Published by Literary Wanderlust on October 1, 2021
Can she keep the secrets of her past to rescue a girl tormented by a ghost?
In 1920s Los Angeles, Letitia Hawking reads the veil between life and death. A scrying bowl allows her to experience the final moments of the deceased. She brings closure to grief-stricken war widows and mourning families.For Letitia, it is a penance. She knows no such peace.
For Alasdair Driscoll, it may be the only way to save his niece, Finola, from her growing night terrors. But when Letitia sees a shadowy figure attached to the household, it rouses old fears of her unspeakable past in England.
When a man comes to her about his missing daughter, the third girl to go missing in as many months, Letitia can’t help him when she can’t see who’s taken them.
As a darkness haunts Letitia’s vision, she may not be given a choice in helping the determined Mr Driscoll, or stop herself falling in love with him. But to do so risks a part of herself she locked away, and to release it may cost Letitia her sanity and her heart.
The little café was an embodiment of Paris, offering French pastries, coffee, and Swedish chocolates kept in a glass display, with little boxes allowing people to them take home. Letitia didn’t like chocolate much, but she saw above the display case jars of biscuits, including butterscotch. An indulgence during her meeting would be acceptable, given she would not get time for lunch.
Round metal tables were full of people finishing a midmorning repast, people talked in French and English, the tone pleasant on the ear. The warm lights overhead contrasted with the dim day outside, casting shadows across the room and leaving an intimate setting despite the full café.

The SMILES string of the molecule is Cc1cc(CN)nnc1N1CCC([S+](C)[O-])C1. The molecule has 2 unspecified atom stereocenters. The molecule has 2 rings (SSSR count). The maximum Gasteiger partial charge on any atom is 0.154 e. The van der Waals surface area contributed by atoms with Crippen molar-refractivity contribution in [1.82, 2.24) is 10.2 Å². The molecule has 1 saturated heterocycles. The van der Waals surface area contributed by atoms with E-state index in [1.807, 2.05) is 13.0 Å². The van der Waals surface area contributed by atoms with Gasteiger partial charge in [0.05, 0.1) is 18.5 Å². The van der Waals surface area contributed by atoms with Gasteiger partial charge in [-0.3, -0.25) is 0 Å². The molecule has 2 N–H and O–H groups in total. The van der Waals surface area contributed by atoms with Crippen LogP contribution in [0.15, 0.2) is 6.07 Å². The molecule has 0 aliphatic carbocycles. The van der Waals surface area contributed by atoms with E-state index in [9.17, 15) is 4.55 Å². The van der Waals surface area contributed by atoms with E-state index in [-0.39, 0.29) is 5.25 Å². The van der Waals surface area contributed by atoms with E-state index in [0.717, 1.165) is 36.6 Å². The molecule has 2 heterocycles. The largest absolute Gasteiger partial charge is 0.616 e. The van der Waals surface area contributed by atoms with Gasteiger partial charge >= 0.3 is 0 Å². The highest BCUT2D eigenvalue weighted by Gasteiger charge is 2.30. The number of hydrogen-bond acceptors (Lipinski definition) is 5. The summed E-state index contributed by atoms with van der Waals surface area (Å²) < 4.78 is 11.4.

Mrs. Quinn had taken a table near the back and was being seated by a waiter when she spied Letitia in the doorway and raised her hand in greeting.
Letitia threaded between the tables, stopping before Mrs. Quinn, who rose with a smile.
“Ms. Hawking,” she said, “I’m so glad you could make it.”
“Mrs. Quinn,” Letitia answered, holding out her hand, which Mrs. Quinn shook. The similarity to Mr. Driscoll was elusive, but there in the faint bone structure was a determined jawline that did not bode for a dissimilar personality. Mr. Driscoll was tall with loose curls of graying auburn, while Mrs. Quinn was a strawberry blonde, far younger than him, and a little plump. She was a far cry from the broad-shouldered mountain that was Mr. Driscoll.
“What do you fancy?” Mrs. Quinn said, gesturing to the chair opposite as she sat.
“Earl Grey tea,” Letitia told the still hovering waiter, “and the butterscotch biscuit in the jar on the counter.”
“Madam does not wish to see the menu?” he clarified, holding it out for her to inspect.
“No, thank you.”
When he’d gone, Mrs. Quinn took a deep breath, smiling at Letitia, who braced herself.
“I’m so sorry about my brother,” Mrs. Quinn began in a rush. Letitia held her tongue but returned the smile with a smaller one of her own, prepared to let Mrs. Quinn ramble until she said something useful.